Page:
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  • Funded by USDA National Institute of Food and Agriculture

    The Southern Region IPM Center is located at North Carolina State University, 1730 Varsity Drive, Suite 110, Raleigh, NC 27606, and is sponsored by the United States Department of Agriculture, National Institute of Food and Agriculture.
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Reminder: program proposals for IPM Symposium due April 25

Just a reminder to submit your program proposal submission for the 8th International IPM Symposium. The program committee is looking for proposals for a session describing your program, activity, or research that addresses effective and efficient pest management. The symposium sessions will be divided into tracks based on commodity or setting and will address various aspects of Integrated Pest Management (IPM) across disciplines and around the world. Session proposals must be submitted online at IPM Symposium Program by next Friday, April 25, 2014 for full consideration.

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Invasive Plant, Pest and Disease Awareness Month Kicks Off

Big, creepy, and horned, the coconut rhinoceros beetle (CRB) loves to feed on—and kill—coconut and other palms, banana plants, and more.  This invasive species, detected in Hawaii in December 2013, makes the perfect poster child for USDA’s Invasive Plant Pest and Disease Awareness Month—a child only its mother could love.

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NC State University Leads Research into Kudzu Bug Host Preferences

For an exotic invasive insect pest, kudzu bug is fairly easy to control. Spray a pyrethroid, and it’s gone.

The problem is that the pyrethroid also takes with it many beneficial insects that usually keep other soybean pests low in numbers. So although the field may be free of kudzu bugs, it could later be overrun with soybean looper and caterpillar pests that are just as destructive as kudzu bug. So the grower has to keep spraying.

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How can you help bats?

Bats throughout the United States are dying from a nonnative fungus called White Nose Syndrome. The fungus causes bats to awaken early from their hibernation period, before there is enough food available for them to survive, so they starve to death. USDA is asking for the public’s support in helping to keep bats from contracting this disease. Here are some ways you can help:

  • Volunteer! You can help protect bats on public lands by helping with bat counts, acoustical monitoring and much more. Contact your local national forest for more information.
  • Adhere to cave closures. If caves are open, follow all decontamination protocols recommended by the U.S. Fish and Wildlife Service to clean clothes, footwear and equipment used in caves and mines.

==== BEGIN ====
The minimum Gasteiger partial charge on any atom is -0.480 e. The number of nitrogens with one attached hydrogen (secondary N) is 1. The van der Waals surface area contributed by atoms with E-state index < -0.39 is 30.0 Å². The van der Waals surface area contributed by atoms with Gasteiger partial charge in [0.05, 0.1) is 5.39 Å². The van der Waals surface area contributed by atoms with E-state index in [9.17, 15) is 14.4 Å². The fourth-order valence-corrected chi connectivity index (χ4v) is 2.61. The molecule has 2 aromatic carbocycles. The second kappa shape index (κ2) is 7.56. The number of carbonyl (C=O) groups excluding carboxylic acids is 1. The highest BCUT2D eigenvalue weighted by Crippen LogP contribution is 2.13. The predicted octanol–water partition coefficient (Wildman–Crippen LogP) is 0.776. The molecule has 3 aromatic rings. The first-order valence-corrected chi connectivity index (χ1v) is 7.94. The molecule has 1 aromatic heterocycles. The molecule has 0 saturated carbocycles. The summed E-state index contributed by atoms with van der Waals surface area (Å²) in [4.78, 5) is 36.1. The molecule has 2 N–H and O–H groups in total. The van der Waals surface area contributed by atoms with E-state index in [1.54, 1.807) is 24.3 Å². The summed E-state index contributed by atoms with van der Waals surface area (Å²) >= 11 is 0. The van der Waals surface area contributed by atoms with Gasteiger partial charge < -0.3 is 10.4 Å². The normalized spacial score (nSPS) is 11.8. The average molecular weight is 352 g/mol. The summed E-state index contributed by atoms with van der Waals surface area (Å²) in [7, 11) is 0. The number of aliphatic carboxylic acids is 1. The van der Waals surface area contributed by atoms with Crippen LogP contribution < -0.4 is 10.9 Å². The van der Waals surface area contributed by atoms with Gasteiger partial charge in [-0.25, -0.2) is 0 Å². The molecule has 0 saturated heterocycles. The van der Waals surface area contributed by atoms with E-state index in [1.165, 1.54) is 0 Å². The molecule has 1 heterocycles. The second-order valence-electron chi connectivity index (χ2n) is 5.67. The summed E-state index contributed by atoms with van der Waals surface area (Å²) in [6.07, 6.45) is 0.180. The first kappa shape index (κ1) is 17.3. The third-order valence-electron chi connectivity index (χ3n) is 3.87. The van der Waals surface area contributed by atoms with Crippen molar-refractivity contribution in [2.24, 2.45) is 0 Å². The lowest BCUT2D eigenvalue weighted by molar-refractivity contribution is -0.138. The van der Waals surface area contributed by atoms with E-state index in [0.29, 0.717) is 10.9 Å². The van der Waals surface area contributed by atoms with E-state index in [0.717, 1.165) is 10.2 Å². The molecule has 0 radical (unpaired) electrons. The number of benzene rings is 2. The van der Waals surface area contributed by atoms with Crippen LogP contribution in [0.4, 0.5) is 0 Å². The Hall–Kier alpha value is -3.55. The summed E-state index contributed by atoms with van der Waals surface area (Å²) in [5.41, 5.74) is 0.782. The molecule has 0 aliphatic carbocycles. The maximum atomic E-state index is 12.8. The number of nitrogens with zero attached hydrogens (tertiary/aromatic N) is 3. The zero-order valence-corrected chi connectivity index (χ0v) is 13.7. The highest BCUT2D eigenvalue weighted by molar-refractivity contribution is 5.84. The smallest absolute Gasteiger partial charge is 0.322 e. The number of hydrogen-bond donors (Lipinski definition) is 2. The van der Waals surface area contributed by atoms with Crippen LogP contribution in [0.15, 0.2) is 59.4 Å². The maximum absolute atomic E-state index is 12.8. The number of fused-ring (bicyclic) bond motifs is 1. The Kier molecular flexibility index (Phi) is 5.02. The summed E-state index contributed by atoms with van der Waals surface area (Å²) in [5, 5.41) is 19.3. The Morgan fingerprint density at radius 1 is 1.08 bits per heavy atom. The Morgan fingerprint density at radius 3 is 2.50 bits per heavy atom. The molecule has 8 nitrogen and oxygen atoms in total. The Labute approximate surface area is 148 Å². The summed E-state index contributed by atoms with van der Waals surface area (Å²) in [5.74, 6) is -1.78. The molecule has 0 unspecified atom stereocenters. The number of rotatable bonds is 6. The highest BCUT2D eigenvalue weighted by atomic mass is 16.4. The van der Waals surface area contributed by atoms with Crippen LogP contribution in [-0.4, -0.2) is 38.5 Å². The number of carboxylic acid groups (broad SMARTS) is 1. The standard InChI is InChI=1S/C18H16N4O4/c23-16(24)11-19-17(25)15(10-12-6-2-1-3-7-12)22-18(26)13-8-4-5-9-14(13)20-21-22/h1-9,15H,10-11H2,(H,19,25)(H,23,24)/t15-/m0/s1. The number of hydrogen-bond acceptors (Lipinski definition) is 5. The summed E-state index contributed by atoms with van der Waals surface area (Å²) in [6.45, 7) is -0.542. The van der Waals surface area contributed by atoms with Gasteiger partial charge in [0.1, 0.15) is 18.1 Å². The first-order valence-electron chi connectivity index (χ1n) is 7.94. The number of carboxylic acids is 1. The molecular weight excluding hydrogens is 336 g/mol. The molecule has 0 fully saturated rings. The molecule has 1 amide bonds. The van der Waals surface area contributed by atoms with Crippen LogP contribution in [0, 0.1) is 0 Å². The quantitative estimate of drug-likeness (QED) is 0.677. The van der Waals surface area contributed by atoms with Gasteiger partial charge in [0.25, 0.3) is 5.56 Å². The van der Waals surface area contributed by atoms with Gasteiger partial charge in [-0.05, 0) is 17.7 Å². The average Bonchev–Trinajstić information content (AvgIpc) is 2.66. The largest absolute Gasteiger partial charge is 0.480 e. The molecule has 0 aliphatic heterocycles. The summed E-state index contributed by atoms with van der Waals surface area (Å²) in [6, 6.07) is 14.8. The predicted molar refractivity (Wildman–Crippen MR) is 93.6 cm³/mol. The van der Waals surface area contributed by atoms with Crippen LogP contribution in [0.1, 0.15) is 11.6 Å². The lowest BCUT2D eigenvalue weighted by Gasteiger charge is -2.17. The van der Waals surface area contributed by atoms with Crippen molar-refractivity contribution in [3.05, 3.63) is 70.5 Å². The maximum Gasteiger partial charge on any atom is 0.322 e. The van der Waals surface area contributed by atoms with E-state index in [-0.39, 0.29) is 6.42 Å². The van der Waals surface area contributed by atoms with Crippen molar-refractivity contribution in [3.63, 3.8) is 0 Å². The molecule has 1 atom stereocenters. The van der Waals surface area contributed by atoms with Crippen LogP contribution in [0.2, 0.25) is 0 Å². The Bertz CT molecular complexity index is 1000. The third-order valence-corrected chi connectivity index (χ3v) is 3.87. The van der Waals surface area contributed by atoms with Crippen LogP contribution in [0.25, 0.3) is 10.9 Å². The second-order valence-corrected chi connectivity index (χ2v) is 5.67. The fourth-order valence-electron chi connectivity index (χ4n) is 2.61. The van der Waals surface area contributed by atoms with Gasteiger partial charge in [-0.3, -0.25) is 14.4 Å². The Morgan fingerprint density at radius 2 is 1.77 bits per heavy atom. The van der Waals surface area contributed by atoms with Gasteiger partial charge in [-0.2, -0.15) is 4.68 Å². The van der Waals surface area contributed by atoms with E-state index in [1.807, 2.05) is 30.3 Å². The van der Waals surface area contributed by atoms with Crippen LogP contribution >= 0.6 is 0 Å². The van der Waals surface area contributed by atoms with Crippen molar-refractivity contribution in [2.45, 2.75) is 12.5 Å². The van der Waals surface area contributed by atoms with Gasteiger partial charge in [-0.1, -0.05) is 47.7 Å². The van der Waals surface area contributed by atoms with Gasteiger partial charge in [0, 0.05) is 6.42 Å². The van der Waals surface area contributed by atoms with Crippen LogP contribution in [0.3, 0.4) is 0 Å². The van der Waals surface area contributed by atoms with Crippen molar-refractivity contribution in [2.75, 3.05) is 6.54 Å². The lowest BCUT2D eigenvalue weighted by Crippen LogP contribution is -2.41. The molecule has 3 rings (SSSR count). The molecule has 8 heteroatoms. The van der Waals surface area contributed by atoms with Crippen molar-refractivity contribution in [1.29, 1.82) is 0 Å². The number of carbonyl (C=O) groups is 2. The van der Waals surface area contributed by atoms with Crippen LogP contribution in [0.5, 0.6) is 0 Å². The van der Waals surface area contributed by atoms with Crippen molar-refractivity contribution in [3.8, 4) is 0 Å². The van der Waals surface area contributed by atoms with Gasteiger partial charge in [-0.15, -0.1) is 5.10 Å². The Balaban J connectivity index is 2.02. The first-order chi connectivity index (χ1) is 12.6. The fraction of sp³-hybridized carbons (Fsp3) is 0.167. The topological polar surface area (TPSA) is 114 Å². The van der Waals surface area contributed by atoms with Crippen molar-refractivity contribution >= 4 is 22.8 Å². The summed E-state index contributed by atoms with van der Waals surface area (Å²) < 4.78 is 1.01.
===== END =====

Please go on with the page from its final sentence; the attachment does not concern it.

• Stay out of caves when bats are present.
  • Build and install a bat house to provide a safe place for bats on your property.
  • Teach your friends and family about the benefits of bats.Visit BatsLIVE: A Distance Learning Adventure to learn how to make bats come alive in your home or classroom.
  • Join us for the showing of the film, “Battle for Bats: Surviving White-Nose Syndrome,” at the 2014 Environmental Film Festival in the Nation’s Capitol on March 27, 2014 at 7 p.m. to learn more.
  • Take time to see live bats by visiting public bat viewing sites. – See more at: http://blogs.usda.gov/2014/03/25/research-public-can-help-bats-survive-white-nose-syndrome/#sthash.cSTOBfoi.dpuf

Cold weather effects on diseases

We’ve heard a lot of expert opinions on the effect that cold weather has on insect populations. But what about plant disease pathogens? University of Tennessee Extension Plant Pathologist Heather Young Kelly discusses how this year’s cold winter will affect–or not–the incidence of disease in the South.

Auburn research finds kudzu bugs affected by persistent cold

By James Langcuster, Auburn University Communications

If Old Man Winter deserves credit this year for reducing kudzu bugs, it is not so much due to his bite as to his persistence.

For the past few years, Dr. Xing Ping Hu, an Alabama Extension entomologist and Auburn University professor of entomology, and a team of researchers have been monitoring overwintering kudzu bug populations.

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Virginia Tech doctoral student wins regional award for work on grape root borer

Not many of us think about protecting grapevines from insects when we’re enjoying a glass of wine, but Virginia Tech Ph.D. student Jhalendra Rijal has made it his mission to help growers find ways to save their vines from the grape root borer. His work with the grape root borer, which has given growers new sampling methods and paved the way for other control options, earned him a Friends of Southern IPM Graduate Student Award.

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